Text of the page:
Kathy Meyer never expected the reaction she got when she painted the White House, pink. "I just thought white was boring," she explains matter-of-factly.
The project was an assignment in her second grade art class, but freedom of creative expression was not on the agenda. Kathy's teacher thought she was terribly wrong for changing the color of America's most famous house, and found her deviation so offense that she sent the little girl to the corner.
Rather than being traumatized by the situation, however, Kathy was piqued by it. She was fascinated by her teacher's reaction, and with the power of art. "I loved that it could evoke so much emotion, " she says, "and I liked the fact that you could change anything you wanted with it. Things didn't have to be the way they had always been."
When people would say, 'You're so different', I would take it as a compliment," she says. "I don't want to be like everyone else."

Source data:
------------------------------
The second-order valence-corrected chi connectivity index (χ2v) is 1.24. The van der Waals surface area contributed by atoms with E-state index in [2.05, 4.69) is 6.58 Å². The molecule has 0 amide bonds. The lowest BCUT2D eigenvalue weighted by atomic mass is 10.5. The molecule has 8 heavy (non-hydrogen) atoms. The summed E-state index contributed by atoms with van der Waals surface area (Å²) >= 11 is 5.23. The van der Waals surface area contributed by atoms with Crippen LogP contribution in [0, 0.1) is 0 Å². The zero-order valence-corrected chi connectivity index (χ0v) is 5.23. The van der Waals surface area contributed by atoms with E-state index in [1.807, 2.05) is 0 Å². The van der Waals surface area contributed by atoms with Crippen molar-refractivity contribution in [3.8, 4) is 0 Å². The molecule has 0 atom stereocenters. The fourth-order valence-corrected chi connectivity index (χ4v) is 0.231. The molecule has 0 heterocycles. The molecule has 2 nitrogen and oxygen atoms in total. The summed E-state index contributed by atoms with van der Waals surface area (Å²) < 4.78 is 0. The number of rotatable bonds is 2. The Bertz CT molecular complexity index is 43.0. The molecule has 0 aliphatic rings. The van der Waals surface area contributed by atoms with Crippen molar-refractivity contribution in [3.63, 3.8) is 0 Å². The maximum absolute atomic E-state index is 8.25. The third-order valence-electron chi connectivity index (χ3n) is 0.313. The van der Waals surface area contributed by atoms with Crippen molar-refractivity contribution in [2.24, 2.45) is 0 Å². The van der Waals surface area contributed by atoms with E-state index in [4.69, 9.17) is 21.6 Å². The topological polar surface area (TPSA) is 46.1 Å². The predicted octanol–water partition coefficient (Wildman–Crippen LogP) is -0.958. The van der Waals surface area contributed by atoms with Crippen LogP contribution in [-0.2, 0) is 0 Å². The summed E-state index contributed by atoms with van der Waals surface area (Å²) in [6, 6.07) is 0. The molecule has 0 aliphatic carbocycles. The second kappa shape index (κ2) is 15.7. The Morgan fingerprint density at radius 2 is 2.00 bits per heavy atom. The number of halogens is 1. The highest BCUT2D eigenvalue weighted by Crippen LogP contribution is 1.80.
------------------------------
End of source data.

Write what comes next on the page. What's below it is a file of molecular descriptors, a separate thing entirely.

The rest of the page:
This confidence helped keep her focused on her art, and even when faced with negative comments about her pursuits, she defended herself. One such incident took place at a meeting with a high school counselor during her senior year. "He told me I would never make any money being an artist," she recalls. "I think the only artists he ever thought about were the fine artists working with oils on canvas."
Instead of getting angry or dejected, she simply informed him otherwise.
"I told him the cereal he had eaten that morning had come from a box designed by an artist ... and the car he had driven to school had been designed by an artist ... and the text books we used were designed by artists."
Kathy has studied interior design and also earned a degree in commercial art. She has done commissioned artwork for private clients but wanted to bring something fun and different into the needlepoint industry, and she wanted to combine it with fabric in some way.
Though her bright colors, funky shapes and simply wild ideas are nothing like those typically found on fabric or in Needlepoint, they have captivated, charmed and won fans wherever they are found.
Kathy lives in South Saint Paul, Minnesota with her son, Christopher.
The above excerpts are from the article "Happy Little Black Sheep",
written by Michelle Howard for Stitcher's World Magazine. .